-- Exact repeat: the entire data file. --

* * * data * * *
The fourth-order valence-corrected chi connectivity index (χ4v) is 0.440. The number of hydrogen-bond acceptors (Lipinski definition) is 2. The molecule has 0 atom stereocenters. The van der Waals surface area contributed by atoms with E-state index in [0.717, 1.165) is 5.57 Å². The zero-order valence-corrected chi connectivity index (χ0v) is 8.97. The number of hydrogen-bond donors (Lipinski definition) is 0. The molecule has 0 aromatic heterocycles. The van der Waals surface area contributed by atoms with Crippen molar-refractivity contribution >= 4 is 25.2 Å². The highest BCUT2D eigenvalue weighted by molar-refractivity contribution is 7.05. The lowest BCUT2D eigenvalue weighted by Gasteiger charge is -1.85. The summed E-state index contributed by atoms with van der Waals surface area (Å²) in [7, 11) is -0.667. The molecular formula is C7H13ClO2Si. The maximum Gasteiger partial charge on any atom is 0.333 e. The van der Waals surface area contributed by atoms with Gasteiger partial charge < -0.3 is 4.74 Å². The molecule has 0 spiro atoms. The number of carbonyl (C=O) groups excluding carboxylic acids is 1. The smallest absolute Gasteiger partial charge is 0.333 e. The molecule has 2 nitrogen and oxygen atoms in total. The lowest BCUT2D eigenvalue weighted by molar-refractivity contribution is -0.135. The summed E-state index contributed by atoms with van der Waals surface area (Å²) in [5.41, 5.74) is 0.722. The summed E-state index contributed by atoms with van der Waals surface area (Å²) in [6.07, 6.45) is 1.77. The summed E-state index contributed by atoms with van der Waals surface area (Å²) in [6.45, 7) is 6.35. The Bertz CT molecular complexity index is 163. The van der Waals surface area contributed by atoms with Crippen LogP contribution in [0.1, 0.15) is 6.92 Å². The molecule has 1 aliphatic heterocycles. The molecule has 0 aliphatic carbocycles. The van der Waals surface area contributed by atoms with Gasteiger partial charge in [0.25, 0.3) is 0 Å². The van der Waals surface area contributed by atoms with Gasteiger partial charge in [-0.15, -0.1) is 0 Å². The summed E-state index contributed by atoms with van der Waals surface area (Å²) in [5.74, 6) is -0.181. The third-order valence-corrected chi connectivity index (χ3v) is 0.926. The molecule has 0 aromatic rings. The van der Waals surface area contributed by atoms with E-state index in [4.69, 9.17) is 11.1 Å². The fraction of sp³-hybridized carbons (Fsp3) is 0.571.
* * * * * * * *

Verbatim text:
The fourth-order valence-corrected chi connectivity index (χ4v) is 0.440. The number of hydrogen-bond acceptors (Lipinski definition) is 2. The molecule has 0 atom stereocenters. The van der Waals surface area contributed by atoms with E-state index in [0.717, 1.165) is 5.57 Å². The zero-order valence-corrected chi connectivity index (χ0v) is 8.97. The number of hydrogen-bond donors (Lipinski definition) is 0. The molecule has 0 aromatic heterocycles. The van der Waals surface area contributed by atoms with Crippen molar-refractivity contribution >= 4 is 25.2 Å². The highest BCUT2D eigenvalue weighted by molar-refractivity contribution is 7.05. The lowest BCUT2D eigenvalue weighted by Gasteiger charge is -1.85. The summed E-state index contributed by atoms with van der Waals surface area (Å²) in [7, 11) is -0.667. The molecular formula is C7H13ClO2Si. The maximum Gasteiger partial charge on any atom is 0.333 e. The van der Waals surface area contributed by atoms with Gasteiger partial charge < -0.3 is 4.74 Å². The molecule has 0 spiro atoms. The number of carbonyl (C=O) groups excluding carboxylic acids is 1. The smallest absolute Gasteiger partial charge is 0.333 e. The molecule has 2 nitrogen and oxygen atoms in total. The lowest BCUT2D eigenvalue weighted by molar-refractivity contribution is -0.135. The summed E-state index contributed by atoms with van der Waals surface area (Å²) in [5.41, 5.74) is 0.722. The summed E-state index contributed by atoms with van der Waals surface area (Å²) in [6.07, 6.45) is 1.77. The summed E-state index contributed by atoms with van der Waals surface area (Å²) in [6.45, 7) is 6.35. The Bertz CT molecular complexity index is 163. The van der Waals surface area contributed by atoms with Crippen LogP contribution in [0.1, 0.15) is 6.92 Å². The molecule has 1 aliphatic heterocycles. The molecule has 0 aliphatic carbocycles. The van der Waals surface area contributed by atoms with Gasteiger partial charge in [0.25, 0.3) is 0 Å². The van der Waals surface area contributed by atoms with Gasteiger partial charge in [-0.15, -0.1) is 0 Å². The summed E-state index contributed by atoms with van der Waals surface area (Å²) in [5.74, 6) is -0.181. The third-order valence-corrected chi connectivity index (χ3v) is 0.926. The molecule has 0 aromatic rings. The van der Waals surface area contributed by atoms with E-state index in [4.69, 9.17) is 11.1 Å². The fraction of sp³-hybridized carbons (Fsp3) is 0.571.